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Cow Tales: Copper imbalances and the cowherd

Kenny Barrett Jr., DVM, MS
For the August 20, 2011 edition of Tri-State Livestock News.

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Recently it seems we have diagnosed a rash of trace mineral imbalances in our practice. We have had blind heifers, neurologic cattle, sheep with paralysis, and even animals die from polioencephalomalacia. Some groups of animals seem to experience increased rates of pinkeye and hoof problems. All of these problems can be directly or indirectly related to trace mineral imbalances, especially copper and sulfur metabolism.

Copper is one of nine known trace minerals required for optimal growth and performance. Copper is used to activate enzymes powering biological pathways. Its involvement in this capacity is second only to zinc. Consequently, copper is involved in many biological processes including reproduction, immune system function, growth and many others.

Copper status in the body is a result of copper consumption through feed and absorption from the intestines. The level of copper in feed is greatly influenced by soil type and less so by soil pH, water saturation, fertilizing practices and interactions with other minerals in the ground. Absorption from ingested feed is typically low and further reduced by the presence of antagonistic minerals in the rumen. Sulfur and molybdenum are the primary antagonists.

These minerals alone inhibit copper absorption but together they bind with copper in the rumen to form insoluble precipitates rendering the copper unavailable. Water sources of sulfur and feed sources of sulfur and molybdenum are important considerations when developing copper supplementation strategies. Soils high in molybdenum will produce forage and feed with high molybdenum concentrations. High molybdenum concentrations tend to be regional problems. These areas need increased copper supplementation to meet cattle requirements.

High levels of sulfur can be found in corn byproduct feeds such as distillers grains, fish meal and other packaged feeds. Sulfur in drinking water can also contribute a significant amount of sulfur especially during hot periods with increased water consumption.

In our region we have diagnosed sulfur toxicosis in both dry and wet years. Toxicosis can occur during the summer and winter alike. Water levels of 250 ppm sulfate sulfur are considered safe. Levels greater than 250 will begin to inhibit copper absorption and act as a mild laxative. Levels above 1,500 should serve as a warning. At this level copper absorption is inhibited and clinical sulfur toxicosis may occur. Levels above 2,500 ppm will lead to sulfur toxicosis.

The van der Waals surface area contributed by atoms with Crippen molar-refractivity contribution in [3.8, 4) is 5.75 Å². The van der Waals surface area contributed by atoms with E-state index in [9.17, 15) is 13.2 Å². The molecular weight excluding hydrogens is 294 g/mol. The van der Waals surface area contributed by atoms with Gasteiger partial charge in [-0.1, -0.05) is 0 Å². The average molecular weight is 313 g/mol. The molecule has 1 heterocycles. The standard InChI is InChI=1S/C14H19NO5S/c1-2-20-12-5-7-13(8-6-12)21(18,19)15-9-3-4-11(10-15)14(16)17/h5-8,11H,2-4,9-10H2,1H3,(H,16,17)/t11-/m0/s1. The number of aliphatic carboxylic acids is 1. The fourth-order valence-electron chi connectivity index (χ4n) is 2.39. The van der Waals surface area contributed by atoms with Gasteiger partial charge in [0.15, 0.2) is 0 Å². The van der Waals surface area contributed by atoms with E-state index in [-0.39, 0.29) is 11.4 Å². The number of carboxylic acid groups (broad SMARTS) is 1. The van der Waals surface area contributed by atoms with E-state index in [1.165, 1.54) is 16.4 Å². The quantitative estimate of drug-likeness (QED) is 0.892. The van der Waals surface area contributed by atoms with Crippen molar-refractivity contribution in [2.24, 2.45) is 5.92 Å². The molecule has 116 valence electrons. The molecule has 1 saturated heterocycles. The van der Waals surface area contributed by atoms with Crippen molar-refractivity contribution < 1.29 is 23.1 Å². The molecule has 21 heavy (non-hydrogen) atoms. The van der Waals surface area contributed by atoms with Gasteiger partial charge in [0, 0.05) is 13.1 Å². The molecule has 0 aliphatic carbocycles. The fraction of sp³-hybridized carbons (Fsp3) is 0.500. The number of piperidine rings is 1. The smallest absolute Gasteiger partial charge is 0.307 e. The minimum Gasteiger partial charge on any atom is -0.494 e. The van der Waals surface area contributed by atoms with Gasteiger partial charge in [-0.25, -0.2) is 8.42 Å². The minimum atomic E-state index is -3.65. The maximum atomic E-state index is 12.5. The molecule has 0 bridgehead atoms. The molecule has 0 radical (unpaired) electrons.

Inadequate tissue levels of copper will lead to losses in the areas mentioned above. The greater the deficiency the greater the loss as it is a continuous gradient of clinical signs. Cows may experience greater levels of early embryonic death and more open cows in the fall. The function of white blood cells are inhibited and groups of animals may experience a greater incidence of disease. A set of yearlings may experience an unusual incidence of footrot or some other ailment.

The formation of melanin, the black pigment of skin and hair, will be hindered causing black cattle to appear reddish. In our experience, copper deficiencies become apparent in groups of cattle with disease problems. Calves may develop diarrhea despite intense management. Post-weaning pneumonia breaks that occur in well-vaccinated low-stress calves are frequently traced to a primary copper deficiency.

The copper requirement for the animal depends on its stage of production but typically ranges from 6 to 10 ppm of their diet’s dry matter intake. The amount required in the trace mineral depends on the animal’s requirement, form of supplementation, level needed to offset antagonistic levels of sulfur and molybdenum, and the daily consumption of trace mineral. In general, chelated copper is the most available followed by copper chloride, copper sulfate, and lastly copper oxide. Chelated copper is bound to an organic molecule such as an amino acid. In this state, the copper molecule is theoretically unavailable to interact with sulfur and molybdenum in the rumen allowing it to enter the intestine for absorption. Commercial products are available with many different levels of copper, forms of copper, and various additives such as an antibiotic, insecticide, and other supplements. A mineral with 5,000 ppm copper supplied as copper oxide is not the same as 5,000 ppm from copper chloride.

Supplementation of copper in trace mineral is both art and science. There is not one commercial product that fits all production systems and environments. One producer may need bottom-tier inexpensive mineral while his neighbor requires a more expensive mineral with chelated trace minerals. Each operation needs to establish a baseline of copper status by testing a combination of animal, feed and water samples.

In general, deep wells are quite stable followed by feeds and surface water – which need to be tested more regularly. Liver copper levels are required to establish copper status in the body. The liver is the copper reservoir for the body that releases copper into the blood stream as needed. Consequently blood copper levels can remain adequate even while the animal plummets into deficiency. Liver samples can be collected relatively easily from live animals or during postmortem examination. Producers should work with their veterinarian, extension agent, and/or feed representative to establish a testing program.

It can be easy to overlook the importance of trace mineral nutrition. Deficiencies of one or more trace minerals cause a continuous gradient of clinical signs that begin with suboptimal performance and end with death. Most often it is impossible to detect a deficiency by physical appearance but performance may be hindered. It becomes increasingly important to manage trace mineral balance as we push the boundaries of performance.

The cattle of today have different nutritional requirements when compared to animals of the sixties and seventies. Make sure a trace mineral deficiency is not causing a consistent drain on your herd.